Guest blog by Jason Mayoral.
DRBD works by inserting a thin layer in between the file system (and the buffer cache) and the disk driver. The DRBD kernel module captures all requests from the file system and splits them down into two paths.
So, how does the actual communication occur? How do two separate servers optimize data protection?
DRBD facilitates communication by mirroring two separate servers – one server, although passive, is usually a direct copy of the other. Any data written to the primary server is simultaneously copied to the secondary one through a real time communication system. The passive server also immediately replicates any change made in the data.
DRBD 8.x works on two nodes at a time – one is given the role of the primary node, the other – a secondary role. Reads and writes can only occur on the primary node.
The secondary node must not mount the file system, not even in read-only mode. While it’s true to say that the secondary node sees all updates on the primary node, it can’t expose these updates to the file system, as DRBD is completely file system agnostic.
One write goes to the actual disk and another to a mirrored disk on a peer node. If the first one fails, the file system can be displayed on the opposing node and the data will be available for use.
DRBD has no precise knowledge of the file system and, as such, it has no way of communicating the changes upstream to the file system driver. The two-at-a-time rule does not actually limit DRBD from operating on more than two nodes.
Moreover, DRBD-9.x supports multiple peer nodes, meaning one peer might be a synchronous mirror in the local datacenter while another secondary might be an asynchronous mirror in a remote site.
Again, the passive server only becomes functional when the primary one fails. When such a failure occurs, Pacemaker immediately recognizes the mishap and shifts to the secondary server. This shifting process, nevertheless, is optional- it can either be manual or automatic. For users who prefer manual, one is required to authorize the system to shift to the passive server when the primary one fails.
CEPH is open source software intended to provide highly scalable object, block, and file-based storage in a unified system.
CEPH storage clusters are designed to run on commodity hardware, using an algorithm called CRUSH (Controlled Replication Under Scalable Hashing) to ensure data is evenly distributed across the cluster and that all cluster nodes can retrieve data quickly without any centralized bottlenecks.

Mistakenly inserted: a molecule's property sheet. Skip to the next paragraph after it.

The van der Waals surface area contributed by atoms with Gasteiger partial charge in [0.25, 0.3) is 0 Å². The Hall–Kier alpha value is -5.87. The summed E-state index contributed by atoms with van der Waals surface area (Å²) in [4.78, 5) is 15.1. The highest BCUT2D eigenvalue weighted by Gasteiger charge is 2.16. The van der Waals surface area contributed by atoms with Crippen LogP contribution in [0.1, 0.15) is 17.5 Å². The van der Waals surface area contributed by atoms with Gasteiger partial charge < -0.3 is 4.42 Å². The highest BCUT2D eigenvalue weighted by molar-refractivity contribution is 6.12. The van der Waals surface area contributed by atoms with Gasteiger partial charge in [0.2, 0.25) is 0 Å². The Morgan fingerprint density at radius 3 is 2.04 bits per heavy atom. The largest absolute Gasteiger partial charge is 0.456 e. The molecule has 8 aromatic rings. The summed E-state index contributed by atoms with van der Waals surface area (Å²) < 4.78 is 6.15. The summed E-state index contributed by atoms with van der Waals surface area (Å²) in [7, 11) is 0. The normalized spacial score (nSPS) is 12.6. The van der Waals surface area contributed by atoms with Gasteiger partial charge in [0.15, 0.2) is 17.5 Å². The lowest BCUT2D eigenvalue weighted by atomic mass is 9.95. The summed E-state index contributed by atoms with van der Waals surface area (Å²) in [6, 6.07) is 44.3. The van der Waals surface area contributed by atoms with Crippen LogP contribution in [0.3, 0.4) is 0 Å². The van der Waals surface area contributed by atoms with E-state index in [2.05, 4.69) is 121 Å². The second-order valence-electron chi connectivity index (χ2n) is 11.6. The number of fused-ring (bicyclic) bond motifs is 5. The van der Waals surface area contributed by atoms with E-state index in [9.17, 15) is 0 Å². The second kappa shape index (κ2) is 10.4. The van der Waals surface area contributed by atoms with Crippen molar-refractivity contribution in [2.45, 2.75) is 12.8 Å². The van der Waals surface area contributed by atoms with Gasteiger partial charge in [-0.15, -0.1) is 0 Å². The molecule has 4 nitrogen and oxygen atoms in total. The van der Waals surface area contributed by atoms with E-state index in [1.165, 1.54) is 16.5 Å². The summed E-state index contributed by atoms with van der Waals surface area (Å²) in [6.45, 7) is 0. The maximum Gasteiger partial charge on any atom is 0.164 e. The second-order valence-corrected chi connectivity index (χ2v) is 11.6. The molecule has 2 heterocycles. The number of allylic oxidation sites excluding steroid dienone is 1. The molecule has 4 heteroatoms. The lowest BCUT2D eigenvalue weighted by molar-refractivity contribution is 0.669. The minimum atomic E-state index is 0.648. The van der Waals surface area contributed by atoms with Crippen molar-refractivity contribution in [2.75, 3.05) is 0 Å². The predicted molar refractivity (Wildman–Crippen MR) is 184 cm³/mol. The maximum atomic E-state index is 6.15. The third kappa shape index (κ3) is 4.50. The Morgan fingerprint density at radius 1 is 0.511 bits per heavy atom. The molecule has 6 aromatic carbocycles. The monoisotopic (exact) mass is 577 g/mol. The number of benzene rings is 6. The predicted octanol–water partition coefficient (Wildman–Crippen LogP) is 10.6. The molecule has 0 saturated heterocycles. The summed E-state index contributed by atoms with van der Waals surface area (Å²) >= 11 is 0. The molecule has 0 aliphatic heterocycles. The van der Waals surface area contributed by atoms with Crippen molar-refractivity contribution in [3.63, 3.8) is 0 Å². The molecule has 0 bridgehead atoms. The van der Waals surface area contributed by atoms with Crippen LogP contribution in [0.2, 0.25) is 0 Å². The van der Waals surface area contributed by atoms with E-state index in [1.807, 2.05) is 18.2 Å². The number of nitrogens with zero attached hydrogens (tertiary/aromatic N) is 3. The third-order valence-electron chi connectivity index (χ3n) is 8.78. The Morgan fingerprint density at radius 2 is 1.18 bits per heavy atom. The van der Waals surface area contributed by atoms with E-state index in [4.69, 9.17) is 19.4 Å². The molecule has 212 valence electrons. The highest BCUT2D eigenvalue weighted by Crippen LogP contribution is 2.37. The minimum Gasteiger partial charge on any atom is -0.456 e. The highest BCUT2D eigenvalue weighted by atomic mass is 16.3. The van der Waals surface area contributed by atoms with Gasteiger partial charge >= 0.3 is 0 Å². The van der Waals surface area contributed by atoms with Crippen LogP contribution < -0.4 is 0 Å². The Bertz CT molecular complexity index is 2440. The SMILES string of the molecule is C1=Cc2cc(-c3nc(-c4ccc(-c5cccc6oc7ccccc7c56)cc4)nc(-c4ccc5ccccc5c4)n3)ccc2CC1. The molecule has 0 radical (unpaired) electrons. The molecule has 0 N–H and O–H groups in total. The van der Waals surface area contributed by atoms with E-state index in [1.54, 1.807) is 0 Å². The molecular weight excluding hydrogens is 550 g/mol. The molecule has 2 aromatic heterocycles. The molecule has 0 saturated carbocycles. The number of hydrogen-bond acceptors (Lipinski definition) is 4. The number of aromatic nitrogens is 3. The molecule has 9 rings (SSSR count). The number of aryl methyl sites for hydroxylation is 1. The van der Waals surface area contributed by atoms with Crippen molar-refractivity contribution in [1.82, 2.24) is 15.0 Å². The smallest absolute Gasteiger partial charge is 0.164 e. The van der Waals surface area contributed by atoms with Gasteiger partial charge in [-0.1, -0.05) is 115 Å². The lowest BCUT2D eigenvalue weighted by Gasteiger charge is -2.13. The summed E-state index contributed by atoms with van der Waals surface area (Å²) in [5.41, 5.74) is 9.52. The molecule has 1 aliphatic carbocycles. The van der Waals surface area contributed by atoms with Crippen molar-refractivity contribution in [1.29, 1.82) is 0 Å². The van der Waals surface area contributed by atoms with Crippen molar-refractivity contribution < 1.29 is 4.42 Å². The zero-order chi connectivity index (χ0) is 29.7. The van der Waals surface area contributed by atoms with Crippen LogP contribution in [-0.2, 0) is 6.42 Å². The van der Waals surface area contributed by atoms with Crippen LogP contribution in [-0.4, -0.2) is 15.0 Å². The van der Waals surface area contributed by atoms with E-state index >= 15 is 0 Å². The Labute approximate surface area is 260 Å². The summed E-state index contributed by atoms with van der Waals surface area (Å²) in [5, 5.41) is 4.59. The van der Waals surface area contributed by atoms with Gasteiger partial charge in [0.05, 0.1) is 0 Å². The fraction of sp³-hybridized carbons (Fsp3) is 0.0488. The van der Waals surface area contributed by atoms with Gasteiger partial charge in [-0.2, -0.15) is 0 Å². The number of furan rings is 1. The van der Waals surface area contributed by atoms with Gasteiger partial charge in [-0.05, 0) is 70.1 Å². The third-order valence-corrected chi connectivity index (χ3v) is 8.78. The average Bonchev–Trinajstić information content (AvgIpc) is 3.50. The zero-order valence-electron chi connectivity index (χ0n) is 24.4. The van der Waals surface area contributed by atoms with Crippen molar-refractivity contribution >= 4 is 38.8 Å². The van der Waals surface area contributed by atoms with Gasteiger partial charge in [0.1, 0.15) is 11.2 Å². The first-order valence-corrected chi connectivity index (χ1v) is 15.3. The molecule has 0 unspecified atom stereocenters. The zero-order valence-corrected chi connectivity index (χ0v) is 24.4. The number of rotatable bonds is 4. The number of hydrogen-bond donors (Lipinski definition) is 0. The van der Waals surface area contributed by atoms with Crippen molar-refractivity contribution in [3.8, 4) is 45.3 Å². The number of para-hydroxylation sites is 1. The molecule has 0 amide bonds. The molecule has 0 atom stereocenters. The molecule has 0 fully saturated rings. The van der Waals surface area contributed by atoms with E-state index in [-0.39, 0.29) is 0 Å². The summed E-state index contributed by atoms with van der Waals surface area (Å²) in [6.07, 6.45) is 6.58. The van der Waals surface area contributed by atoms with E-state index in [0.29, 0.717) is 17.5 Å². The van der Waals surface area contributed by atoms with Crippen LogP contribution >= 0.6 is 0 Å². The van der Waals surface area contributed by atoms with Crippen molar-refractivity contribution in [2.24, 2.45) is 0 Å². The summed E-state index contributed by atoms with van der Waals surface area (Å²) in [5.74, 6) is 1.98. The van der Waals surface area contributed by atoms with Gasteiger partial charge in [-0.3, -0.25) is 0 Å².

Ceph object storage is available through Amazon Simple Storage Service (S3) and OpenStack Swift Representational State Transfer (REST) – based application programming interfaces (APIs), and a native API for integration with software applications.
Ceph block storage uses a Ceph Block Device, which is a virtual disk that can be attached to bare-metal Linux-based servers or virtual machines. The Ceph Reliable Autonomic Distributed Object Store (RADOS) provides block storage capabilities, such as snapshots and replication. The Ceph RADOS Block Device is integrated to work as a back end with OpenStack Block Storage.
Ceph implements distributed object storage. Ceph’s software libraries provide client applications with direct access to the reliable autonomic distributed object store (RADOS) object-based storage system, and also provide a foundation for some of Ceph’s features, including RADOS Block Device (RBD), RADOS Gateway, and the Ceph File System.
The librados software libraries provide access in C, C++, Java, PHP, and Python. The RADOS Gateway also exposes the object store as a RESTful interface which can present as both native Amazon S3 and OpenStack Swift APIs.
Ceph’s object storage system allows users to mount Ceph as a thin-provisioned block device. When an application writes data to Ceph using a block device, Ceph automatically stripes and replicates the data across the cluster. Ceph’s RADOS Block Device (RBD) also integrates with Kernel-based Virtual Machines (KVMs).
Ceph RBD interfaces with the same Ceph object storage system that provides the librados interface and the CephFS file system, and it stores block device images as objects. Since RBD is built on librados, RBD inherits librados’s abilities, including read-only snapshots and revert to snapshot. By striping images across the cluster, Ceph improves read access performance for large block device images.
The block device can be virtualized, providing block storage to virtual machines, in virtualization platforms such as Apache CloudStack, OpenStack, OpenNebula, Ganeti, and Proxmox Virtual Environment.
Guest blog by Jason Mayoral (www.rebelbranding.us).